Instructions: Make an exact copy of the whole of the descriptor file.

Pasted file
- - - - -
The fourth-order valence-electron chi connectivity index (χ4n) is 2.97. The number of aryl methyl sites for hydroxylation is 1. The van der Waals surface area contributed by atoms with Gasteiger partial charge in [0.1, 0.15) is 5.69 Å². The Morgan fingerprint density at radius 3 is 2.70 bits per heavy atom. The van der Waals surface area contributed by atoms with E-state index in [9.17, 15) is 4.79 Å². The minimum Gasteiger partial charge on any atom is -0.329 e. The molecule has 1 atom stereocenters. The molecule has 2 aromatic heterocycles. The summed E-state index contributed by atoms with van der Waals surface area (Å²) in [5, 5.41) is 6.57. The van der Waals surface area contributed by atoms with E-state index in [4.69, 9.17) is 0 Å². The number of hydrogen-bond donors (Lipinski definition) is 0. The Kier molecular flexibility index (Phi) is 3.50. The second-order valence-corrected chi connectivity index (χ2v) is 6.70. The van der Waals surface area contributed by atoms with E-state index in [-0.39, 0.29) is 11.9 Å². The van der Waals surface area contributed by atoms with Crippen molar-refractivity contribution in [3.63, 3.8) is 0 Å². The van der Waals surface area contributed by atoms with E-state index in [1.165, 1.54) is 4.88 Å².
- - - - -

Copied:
The fourth-order valence-electron chi connectivity index (χ4n) is 2.97. The number of aryl methyl sites for hydroxylation is 1. The van der Waals surface area contributed by atoms with Gasteiger partial charge in [0.1, 0.15) is 5.69 Å². The Morgan fingerprint density at radius 3 is 2.70 bits per heavy atom. The van der Waals surface area contributed by atoms with E-state index in [9.17, 15) is 4.79 Å². The minimum Gasteiger partial charge on any atom is -0.329 e. The molecule has 1 atom stereocenters. The molecule has 2 aromatic heterocycles. The summed E-state index contributed by atoms with van der Waals surface area (Å²) in [5, 5.41) is 6.57. The van der Waals surface area contributed by atoms with E-state index in [4.69, 9.17) is 0 Å². The number of hydrogen-bond donors (Lipinski definition) is 0. The Kier molecular flexibility index (Phi) is 3.50. The second-order valence-corrected chi connectivity index (χ2v) is 6.70. The van der Waals surface area contributed by atoms with E-state index in [-0.39, 0.29) is 11.9 Å². The van der Waals surface area contributed by atoms with Crippen molar-refractivity contribution in [3.63, 3.8) is 0 Å². The van der Waals surface area contributed by atoms with E-state index in [1.165, 1.54) is 4.88 Å².